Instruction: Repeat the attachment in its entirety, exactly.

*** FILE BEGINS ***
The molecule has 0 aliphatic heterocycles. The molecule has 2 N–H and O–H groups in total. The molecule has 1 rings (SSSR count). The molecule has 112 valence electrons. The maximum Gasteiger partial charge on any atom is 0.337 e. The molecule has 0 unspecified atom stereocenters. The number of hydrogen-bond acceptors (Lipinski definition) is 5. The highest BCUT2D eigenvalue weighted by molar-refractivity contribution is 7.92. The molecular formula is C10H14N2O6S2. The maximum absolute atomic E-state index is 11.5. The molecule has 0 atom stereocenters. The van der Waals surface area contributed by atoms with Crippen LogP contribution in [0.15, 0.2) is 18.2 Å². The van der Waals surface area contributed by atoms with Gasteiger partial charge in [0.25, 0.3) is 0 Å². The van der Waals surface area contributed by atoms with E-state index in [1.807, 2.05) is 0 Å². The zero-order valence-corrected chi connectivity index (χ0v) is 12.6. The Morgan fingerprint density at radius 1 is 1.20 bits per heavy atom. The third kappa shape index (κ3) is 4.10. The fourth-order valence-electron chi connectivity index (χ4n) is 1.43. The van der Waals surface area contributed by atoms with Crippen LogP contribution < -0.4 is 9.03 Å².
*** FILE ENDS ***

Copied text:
The molecule has 0 aliphatic heterocycles. The molecule has 2 N–H and O–H groups in total. The molecule has 1 rings (SSSR count). The molecule has 112 valence electrons. The maximum Gasteiger partial charge on any atom is 0.337 e. The molecule has 0 unspecified atom stereocenters. The number of hydrogen-bond acceptors (Lipinski definition) is 5. The highest BCUT2D eigenvalue weighted by molar-refractivity contribution is 7.92. The molecular formula is C10H14N2O6S2. The maximum absolute atomic E-state index is 11.5. The molecule has 0 atom stereocenters. The van der Waals surface area contributed by atoms with Crippen LogP contribution in [0.15, 0.2) is 18.2 Å². The van der Waals surface area contributed by atoms with Gasteiger partial charge in [0.25, 0.3) is 0 Å². The van der Waals surface area contributed by atoms with E-state index in [1.807, 2.05) is 0 Å². The zero-order valence-corrected chi connectivity index (χ0v) is 12.6. The Morgan fingerprint density at radius 1 is 1.20 bits per heavy atom. The third kappa shape index (κ3) is 4.10. The fourth-order valence-electron chi connectivity index (χ4n) is 1.43. The van der Waals surface area contributed by atoms with Crippen LogP contribution < -0.4 is 9.03 Å².